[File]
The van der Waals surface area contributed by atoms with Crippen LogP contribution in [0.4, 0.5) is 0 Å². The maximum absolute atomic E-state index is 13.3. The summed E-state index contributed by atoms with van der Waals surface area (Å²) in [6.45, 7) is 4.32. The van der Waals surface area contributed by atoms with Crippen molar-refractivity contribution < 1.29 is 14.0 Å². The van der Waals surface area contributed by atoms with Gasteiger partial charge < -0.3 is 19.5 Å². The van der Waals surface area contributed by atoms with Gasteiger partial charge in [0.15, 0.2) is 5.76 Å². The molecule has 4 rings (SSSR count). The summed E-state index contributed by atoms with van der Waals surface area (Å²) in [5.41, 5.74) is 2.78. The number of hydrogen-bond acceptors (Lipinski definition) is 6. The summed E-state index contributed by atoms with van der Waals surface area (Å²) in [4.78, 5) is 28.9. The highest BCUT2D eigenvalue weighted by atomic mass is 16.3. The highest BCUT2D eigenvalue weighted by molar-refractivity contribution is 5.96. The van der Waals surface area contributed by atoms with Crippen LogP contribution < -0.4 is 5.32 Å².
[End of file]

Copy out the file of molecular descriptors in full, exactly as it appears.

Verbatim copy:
The van der Waals surface area contributed by atoms with Crippen LogP contribution in [0.4, 0.5) is 0 Å². The maximum absolute atomic E-state index is 13.3. The summed E-state index contributed by atoms with van der Waals surface area (Å²) in [6.45, 7) is 4.32. The van der Waals surface area contributed by atoms with Crippen molar-refractivity contribution < 1.29 is 14.0 Å². The van der Waals surface area contributed by atoms with Gasteiger partial charge < -0.3 is 19.5 Å². The van der Waals surface area contributed by atoms with Gasteiger partial charge in [0.15, 0.2) is 5.76 Å². The molecule has 4 rings (SSSR count). The summed E-state index contributed by atoms with van der Waals surface area (Å²) in [5.41, 5.74) is 2.78. The number of hydrogen-bond acceptors (Lipinski definition) is 6. The summed E-state index contributed by atoms with van der Waals surface area (Å²) in [4.78, 5) is 28.9. The highest BCUT2D eigenvalue weighted by atomic mass is 16.3. The highest BCUT2D eigenvalue weighted by molar-refractivity contribution is 5.96. The van der Waals surface area contributed by atoms with Crippen LogP contribution < -0.4 is 5.32 Å².